From the Publisher: A New Perspective with PeerSpectives
With this issue, we introduce a new look, a new name and what might even be a new word to many of our readers, "PeerSpectives."
More important, we bring a new attitude that emphasizes peer learning, thoughtful growth and next-level thinking. This means that you’ll see more stories about your peers — founding owners, CEOs and presidents — that communicate information, insights and inspiration to help you take your company to the next level.
Why Are We Changing?
Over the past two-and-a-half years, our editors and writers have interviewed hundreds of entrepreneurs. And in cooperation with national and local entrepreneur-support organizations, we’ve conducted surveys to learn more about how owners of growing companies succeed or fail.
Two basic leadership principles popped up among second-stage companies (those that are beyond startup and face issues related more to growth than to survival). Successful CEOs:Join a peer network. Peer learning via peer networking is vital to moving your company forward. But this kind of meaningful CEO-to-CEO networking is more than exchanging business cards. It’s intentionally getting together to learn from each other how to be a better leader.
We call this combination of peer networking and next-level thinking "PeerSpectives" — thus the name change to the Edward Lowe PeerSpectives Report.Find new perspectives. Doing the same old thing the same old way doesn’t do the job. To do things differently, you must first see things differently. We can help by showing you how others do it. Note: We’re not talking about getting there first, but about getting there best — a process we call "thoughtful growth."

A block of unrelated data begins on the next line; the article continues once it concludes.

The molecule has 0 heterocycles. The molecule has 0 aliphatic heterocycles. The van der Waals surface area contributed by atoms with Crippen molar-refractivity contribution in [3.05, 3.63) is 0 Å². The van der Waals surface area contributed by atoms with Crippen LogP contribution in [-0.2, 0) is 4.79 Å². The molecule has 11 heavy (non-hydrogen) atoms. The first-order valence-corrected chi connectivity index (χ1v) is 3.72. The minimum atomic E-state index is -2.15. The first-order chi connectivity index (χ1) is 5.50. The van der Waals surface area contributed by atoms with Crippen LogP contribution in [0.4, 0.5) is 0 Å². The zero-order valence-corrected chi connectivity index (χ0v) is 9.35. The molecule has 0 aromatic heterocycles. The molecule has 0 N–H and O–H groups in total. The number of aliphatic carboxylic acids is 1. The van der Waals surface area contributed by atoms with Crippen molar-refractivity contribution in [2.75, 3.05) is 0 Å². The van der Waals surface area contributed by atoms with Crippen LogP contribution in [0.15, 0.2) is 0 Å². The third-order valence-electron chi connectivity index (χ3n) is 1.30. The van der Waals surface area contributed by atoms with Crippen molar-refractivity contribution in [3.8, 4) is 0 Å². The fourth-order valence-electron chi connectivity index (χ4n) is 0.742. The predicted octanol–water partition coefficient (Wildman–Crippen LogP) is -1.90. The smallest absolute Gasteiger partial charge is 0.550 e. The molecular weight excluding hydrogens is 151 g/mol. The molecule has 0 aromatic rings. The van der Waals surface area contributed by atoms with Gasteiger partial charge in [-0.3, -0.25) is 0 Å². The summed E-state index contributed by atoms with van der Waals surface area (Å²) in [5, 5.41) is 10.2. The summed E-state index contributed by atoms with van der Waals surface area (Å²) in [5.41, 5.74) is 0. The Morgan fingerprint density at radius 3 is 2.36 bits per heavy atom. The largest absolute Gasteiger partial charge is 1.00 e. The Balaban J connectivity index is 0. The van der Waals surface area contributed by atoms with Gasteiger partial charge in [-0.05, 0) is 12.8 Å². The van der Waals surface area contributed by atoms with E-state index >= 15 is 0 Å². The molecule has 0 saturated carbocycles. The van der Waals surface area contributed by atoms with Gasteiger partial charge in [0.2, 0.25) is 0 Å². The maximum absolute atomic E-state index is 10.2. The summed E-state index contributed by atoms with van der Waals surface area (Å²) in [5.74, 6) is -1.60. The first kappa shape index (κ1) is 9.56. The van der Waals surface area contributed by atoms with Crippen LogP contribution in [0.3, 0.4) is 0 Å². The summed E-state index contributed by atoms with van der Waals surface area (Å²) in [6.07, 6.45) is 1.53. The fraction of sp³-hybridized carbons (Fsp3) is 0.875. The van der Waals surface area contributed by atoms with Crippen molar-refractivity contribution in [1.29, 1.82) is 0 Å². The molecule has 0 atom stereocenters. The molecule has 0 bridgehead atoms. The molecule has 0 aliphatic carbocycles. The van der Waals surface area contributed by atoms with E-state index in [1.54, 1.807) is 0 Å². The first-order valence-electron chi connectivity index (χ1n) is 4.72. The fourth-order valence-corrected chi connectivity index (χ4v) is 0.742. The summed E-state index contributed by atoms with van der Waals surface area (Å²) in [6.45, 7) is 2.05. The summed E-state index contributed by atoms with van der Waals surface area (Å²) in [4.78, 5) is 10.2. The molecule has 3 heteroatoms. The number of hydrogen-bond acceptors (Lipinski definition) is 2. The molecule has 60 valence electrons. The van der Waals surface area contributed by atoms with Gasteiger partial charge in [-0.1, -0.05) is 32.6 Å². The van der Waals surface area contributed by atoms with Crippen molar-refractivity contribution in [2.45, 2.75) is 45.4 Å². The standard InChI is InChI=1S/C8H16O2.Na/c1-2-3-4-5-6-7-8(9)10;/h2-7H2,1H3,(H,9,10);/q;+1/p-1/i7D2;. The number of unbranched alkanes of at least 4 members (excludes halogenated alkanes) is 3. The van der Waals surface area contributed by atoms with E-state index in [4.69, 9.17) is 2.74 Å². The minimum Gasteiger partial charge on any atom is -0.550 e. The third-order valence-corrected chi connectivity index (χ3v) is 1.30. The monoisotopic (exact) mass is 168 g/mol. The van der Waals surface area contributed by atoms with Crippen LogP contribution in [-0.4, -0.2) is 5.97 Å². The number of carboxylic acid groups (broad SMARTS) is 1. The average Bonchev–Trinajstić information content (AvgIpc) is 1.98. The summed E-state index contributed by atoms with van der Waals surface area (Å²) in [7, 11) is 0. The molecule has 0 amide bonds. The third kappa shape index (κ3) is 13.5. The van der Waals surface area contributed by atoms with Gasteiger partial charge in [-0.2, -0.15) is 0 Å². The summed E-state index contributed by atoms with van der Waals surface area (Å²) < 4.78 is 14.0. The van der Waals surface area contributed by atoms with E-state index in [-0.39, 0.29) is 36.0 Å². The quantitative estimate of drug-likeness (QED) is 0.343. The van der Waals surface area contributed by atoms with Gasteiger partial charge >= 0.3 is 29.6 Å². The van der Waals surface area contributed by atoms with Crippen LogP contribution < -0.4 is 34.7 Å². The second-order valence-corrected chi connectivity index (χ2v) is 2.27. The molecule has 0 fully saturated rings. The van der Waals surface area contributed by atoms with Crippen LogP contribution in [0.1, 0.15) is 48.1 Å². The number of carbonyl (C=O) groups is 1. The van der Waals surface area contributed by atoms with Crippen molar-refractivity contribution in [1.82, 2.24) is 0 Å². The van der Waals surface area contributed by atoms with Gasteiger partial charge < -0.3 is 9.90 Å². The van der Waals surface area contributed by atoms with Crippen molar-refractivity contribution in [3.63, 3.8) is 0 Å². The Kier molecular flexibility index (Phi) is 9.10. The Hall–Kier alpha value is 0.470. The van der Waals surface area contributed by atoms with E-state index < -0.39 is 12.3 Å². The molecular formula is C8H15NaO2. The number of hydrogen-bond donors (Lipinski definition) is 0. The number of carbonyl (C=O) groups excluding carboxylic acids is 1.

One effective way to learn how to look at your company differently is to seek out perspectives from a variety of sources. The goal: Learning to work on your company, not in your company to reach the next level.
Finally, we’re motivated by the vision of Edward Lowe, who with his wife, Darlene, created the Edward Lowe Foundation. A guiding principle is that established entrepreneurial enterprises are the best point at which to leverage the economy for the improvement of society.
Scott PembertonPublisher, Edward Lowe PeerSpectives Report
When I was growing up, there was this old man who lived just outside town. When strangers asked directions, he unfailingly replied, “Mister, all roads lead to Cassopolis.”
Does the growing interest in entrepreneurship translate into business success? Research suggests that there is an entrepreneurial personality that is either written in the genes or imprinted in early youth. Here, some of the necessary traits for success are examined, and successful business founders are interviewed.
What makes for good business ethics? We give you a few examples and their payoffs, plus proven ways to ensure that ethical conduct holds sway at your company.